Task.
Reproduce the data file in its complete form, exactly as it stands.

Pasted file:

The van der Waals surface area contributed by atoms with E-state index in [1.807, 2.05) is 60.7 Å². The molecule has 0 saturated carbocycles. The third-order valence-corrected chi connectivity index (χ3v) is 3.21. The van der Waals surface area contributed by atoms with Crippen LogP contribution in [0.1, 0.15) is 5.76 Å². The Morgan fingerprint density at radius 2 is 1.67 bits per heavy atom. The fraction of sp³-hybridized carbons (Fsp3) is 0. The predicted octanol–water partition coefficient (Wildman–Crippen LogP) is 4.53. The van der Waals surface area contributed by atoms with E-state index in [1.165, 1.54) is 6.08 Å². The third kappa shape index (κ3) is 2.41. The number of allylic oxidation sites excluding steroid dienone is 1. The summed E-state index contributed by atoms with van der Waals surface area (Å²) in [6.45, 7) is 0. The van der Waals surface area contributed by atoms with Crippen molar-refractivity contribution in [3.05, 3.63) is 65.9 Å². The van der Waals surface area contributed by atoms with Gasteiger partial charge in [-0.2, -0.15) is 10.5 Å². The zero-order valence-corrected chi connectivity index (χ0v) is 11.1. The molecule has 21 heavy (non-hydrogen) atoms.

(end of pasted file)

The van der Waals surface area contributed by atoms with E-state index in [1.807, 2.05) is 60.7 Å². The molecule has 0 saturated carbocycles. The third-order valence-corrected chi connectivity index (χ3v) is 3.21. The van der Waals surface area contributed by atoms with Crippen LogP contribution in [0.1, 0.15) is 5.76 Å². The Morgan fingerprint density at radius 2 is 1.67 bits per heavy atom. The fraction of sp³-hybridized carbons (Fsp3) is 0. The predicted octanol–water partition coefficient (Wildman–Crippen LogP) is 4.53. The van der Waals surface area contributed by atoms with E-state index in [1.165, 1.54) is 6.08 Å². The third kappa shape index (κ3) is 2.41. The number of allylic oxidation sites excluding steroid dienone is 1. The summed E-state index contributed by atoms with van der Waals surface area (Å²) in [6.45, 7) is 0. The van der Waals surface area contributed by atoms with Crippen molar-refractivity contribution in [3.05, 3.63) is 65.9 Å². The van der Waals surface area contributed by atoms with Gasteiger partial charge in [-0.2, -0.15) is 10.5 Å². The zero-order valence-corrected chi connectivity index (χ0v) is 11.1. The molecule has 21 heavy (non-hydrogen) atoms.